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Corporations love iOS more than BlackBerry OS; Android seen as a security risk

Corporations love iOS more than BlackBerry OS; Android seen as a security risk
Security firm Check Point conducted a survey and found that in terms of popularity in the office, iOS has overtaken BlackBerry's OS. Android? Corporations see too many security flaws in Google's open source OS. 768 IT pros in US, Canada, UK, Germany and Japan were surveyed by Check Point and found that mobile devices are beginning to be found extensively in corporate networks. According to its research, 89% of web sites now support smartphones and tablets. Even an employee's personal device can be used on the corporate pipeline in 65% of the companies surveyed.

Germany is the country that allows the most number of mobile users on corporate networks (97%) with 81% of companies allowing both personal and corporate provided devices to sign in. In the U.S., 91% of the firms surveyed allow mobile users on the corporate pipeline while 72% let employees use either a personal or company provided device.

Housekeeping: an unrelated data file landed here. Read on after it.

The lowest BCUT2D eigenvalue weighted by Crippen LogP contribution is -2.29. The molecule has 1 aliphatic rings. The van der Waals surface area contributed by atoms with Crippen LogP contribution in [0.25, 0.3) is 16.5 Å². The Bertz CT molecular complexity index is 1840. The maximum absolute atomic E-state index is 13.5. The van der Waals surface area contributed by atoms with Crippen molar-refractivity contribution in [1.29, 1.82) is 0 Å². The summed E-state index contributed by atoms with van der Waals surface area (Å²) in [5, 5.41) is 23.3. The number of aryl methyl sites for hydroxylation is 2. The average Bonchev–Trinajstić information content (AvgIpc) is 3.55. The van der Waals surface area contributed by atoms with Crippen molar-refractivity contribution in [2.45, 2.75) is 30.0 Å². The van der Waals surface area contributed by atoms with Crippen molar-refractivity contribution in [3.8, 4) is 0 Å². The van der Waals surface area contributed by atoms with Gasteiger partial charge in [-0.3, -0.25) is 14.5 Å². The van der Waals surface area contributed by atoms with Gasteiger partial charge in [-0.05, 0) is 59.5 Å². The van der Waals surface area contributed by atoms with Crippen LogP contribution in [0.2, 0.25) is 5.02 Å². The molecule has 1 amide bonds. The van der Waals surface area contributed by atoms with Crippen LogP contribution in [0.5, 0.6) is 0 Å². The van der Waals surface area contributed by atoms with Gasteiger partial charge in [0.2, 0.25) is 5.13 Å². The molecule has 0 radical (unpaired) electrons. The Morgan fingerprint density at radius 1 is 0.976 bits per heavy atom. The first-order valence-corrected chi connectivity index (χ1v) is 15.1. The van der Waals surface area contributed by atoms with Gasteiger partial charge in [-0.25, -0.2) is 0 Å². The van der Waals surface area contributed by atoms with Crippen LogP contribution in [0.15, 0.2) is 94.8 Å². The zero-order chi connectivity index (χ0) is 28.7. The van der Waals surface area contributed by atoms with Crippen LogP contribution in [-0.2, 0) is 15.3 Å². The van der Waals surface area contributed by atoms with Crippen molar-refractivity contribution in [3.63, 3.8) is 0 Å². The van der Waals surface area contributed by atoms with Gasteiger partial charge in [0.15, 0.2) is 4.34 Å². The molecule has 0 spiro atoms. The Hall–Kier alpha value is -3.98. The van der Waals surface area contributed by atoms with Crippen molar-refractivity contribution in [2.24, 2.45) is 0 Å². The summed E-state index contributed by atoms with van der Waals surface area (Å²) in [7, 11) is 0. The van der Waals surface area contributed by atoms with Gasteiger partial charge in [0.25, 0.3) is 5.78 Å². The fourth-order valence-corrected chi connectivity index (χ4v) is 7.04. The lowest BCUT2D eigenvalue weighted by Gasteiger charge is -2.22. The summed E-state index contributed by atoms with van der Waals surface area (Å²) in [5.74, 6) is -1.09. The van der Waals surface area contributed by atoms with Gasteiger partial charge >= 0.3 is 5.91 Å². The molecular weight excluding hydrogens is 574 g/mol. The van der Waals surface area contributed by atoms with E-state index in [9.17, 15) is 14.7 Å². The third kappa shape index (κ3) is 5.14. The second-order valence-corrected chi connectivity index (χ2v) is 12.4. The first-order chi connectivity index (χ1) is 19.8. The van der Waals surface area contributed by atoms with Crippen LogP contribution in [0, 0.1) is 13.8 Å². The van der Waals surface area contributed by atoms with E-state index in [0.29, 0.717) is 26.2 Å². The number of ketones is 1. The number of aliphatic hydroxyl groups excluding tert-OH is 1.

In a photo finish, iOS narrowly beat BlackBerry as the OS most in use on corporate networks by a tally of 30% to 29%. Android "showed" (that's third place for you non-horse racing fans) with 21% of the corporate network. That was followed by the 18% scored by the combined Windows Mobile/Windows Phone operating systems. With 3%, Symbian rounded out the top 5 platforms on corporate networks. But when it comes to security risks, Android was on the top with 43% saying that it has too many security flaws. Apple's iOS was next with 36% followed by the 22% who selected BlackBerry as having gaps in security.

When these IT pros were asked about the greatest factors that attack the security of mobile data, 62% said that lack of employee knowledge about security policies was number one. Security openings while web browsing came in next, selected by 61% while 59% said that insecure Wi-Fi connections were the greatest problem facing corporations using mobile data. Other factors included the downloading of corrupt apps, lost or stolen devices loaded with corporate info, and the lack of security patches from carriers.

source: Checkpoint via AppleInsider

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